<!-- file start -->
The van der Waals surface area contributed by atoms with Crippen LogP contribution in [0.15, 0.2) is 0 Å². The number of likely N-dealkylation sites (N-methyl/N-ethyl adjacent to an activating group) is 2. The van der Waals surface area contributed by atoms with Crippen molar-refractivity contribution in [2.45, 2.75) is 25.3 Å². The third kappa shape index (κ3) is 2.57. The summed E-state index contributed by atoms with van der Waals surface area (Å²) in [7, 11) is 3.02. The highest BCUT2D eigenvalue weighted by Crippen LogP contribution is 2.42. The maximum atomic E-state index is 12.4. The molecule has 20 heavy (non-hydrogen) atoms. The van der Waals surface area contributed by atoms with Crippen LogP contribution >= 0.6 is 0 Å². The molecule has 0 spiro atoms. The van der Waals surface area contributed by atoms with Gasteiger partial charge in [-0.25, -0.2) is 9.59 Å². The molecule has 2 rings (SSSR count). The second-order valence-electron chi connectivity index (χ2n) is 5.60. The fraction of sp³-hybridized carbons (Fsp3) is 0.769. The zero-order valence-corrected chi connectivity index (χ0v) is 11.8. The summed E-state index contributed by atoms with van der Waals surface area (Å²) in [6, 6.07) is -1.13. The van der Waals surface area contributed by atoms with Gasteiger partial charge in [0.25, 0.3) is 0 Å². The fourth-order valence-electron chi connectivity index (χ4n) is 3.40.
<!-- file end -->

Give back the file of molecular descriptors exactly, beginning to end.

The van der Waals surface area contributed by atoms with Crippen LogP contribution in [0.15, 0.2) is 0 Å². The number of likely N-dealkylation sites (N-methyl/N-ethyl adjacent to an activating group) is 2. The van der Waals surface area contributed by atoms with Crippen molar-refractivity contribution in [2.45, 2.75) is 25.3 Å². The third kappa shape index (κ3) is 2.57. The summed E-state index contributed by atoms with van der Waals surface area (Å²) in [7, 11) is 3.02. The highest BCUT2D eigenvalue weighted by Crippen LogP contribution is 2.42. The maximum atomic E-state index is 12.4. The molecule has 20 heavy (non-hydrogen) atoms. The van der Waals surface area contributed by atoms with Crippen LogP contribution >= 0.6 is 0 Å². The molecule has 0 spiro atoms. The van der Waals surface area contributed by atoms with Gasteiger partial charge in [-0.25, -0.2) is 9.59 Å². The molecule has 2 rings (SSSR count). The second-order valence-electron chi connectivity index (χ2n) is 5.60. The fraction of sp³-hybridized carbons (Fsp3) is 0.769. The zero-order valence-corrected chi connectivity index (χ0v) is 11.8. The summed E-state index contributed by atoms with van der Waals surface area (Å²) in [6, 6.07) is -1.13. The van der Waals surface area contributed by atoms with Gasteiger partial charge in [0.25, 0.3) is 0 Å². The fourth-order valence-electron chi connectivity index (χ4n) is 3.40.